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Hubble observations show 10 times more dark matter than expected



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No one who even remotely understands science will claim that we have a “good” understanding of dark matter. Even the name betrays how little we know about it. However, a new analysis using the aging Hubble Space Telescope suggests that we know even less than we thought. The Hubble analysis of dark matter shows more of it in places where we did not expect, by doing things that we did not expect either.

Dark matter is difficult to study because it does not produce, absorb, or reflect electromagnetic radiation. After all, it is invisible to us. However, we can deduce the presence of dark matter based on its gravitational effects, and so the team led by Massimo Meneghetti of the National Institute of Astrophysics in Italy analyzed dark matter in 11 large galaxy clusters.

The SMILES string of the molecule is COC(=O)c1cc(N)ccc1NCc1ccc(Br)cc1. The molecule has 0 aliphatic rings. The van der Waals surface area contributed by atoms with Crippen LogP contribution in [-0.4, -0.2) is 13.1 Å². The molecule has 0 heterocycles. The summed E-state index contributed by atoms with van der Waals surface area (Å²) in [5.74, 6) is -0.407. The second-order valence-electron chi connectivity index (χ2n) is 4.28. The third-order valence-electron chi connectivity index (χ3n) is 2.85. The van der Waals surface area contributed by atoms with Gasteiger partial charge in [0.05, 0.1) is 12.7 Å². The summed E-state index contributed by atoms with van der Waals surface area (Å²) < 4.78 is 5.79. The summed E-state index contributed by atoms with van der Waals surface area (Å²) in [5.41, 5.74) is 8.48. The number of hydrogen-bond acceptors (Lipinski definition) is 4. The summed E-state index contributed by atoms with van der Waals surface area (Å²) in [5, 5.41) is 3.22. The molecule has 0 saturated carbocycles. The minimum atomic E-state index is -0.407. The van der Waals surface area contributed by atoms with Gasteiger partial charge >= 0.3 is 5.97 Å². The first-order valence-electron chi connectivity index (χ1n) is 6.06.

Scientists believe that dark matter can account for most or all of the universe’s “lack of mass.” It accounts for perhaps as much as 85 percent of the universe, and we can not see any of it. If we ever want to understand dark matter, we need to start somewhere. Gravity lenses are as good a place as anywhere – scientists have been able to estimate the amount of dark matter in an area of ​​space by comparing the predicted gravity from visible matter with the actual observed gravity. Even light cannot avoid gravity, so areas heavy with dark matter show gravity as light bends around them.

Meneghetti says galaxy clusters are the ideal place to study dark matter. The team generated simulations of the expected lens effects in the laboratory and then compared it to reality via Hubble. On a large scale, the models are accurate – the team then lens around the cluster as predicted. However, the study also revealed lenses around individual galaxies that were not predicted in the model. This may mean that the amount of dark matter in these galaxies could be much higher than assumed, 10 times or more.

To confirm these findings, the team conducted spectroscopic observations of the suspected galaxies. Visible light shifts allowed scientists to calculate the velocity of star circles, which is one of the few ways we can measure dark matter. This analysis confirmed that there was much more dark matter than current models predict.

We do not know what this means yet, but any discrepancy between models and reality is an opportunity to improve the models. It can help us figure out what dark matter is.

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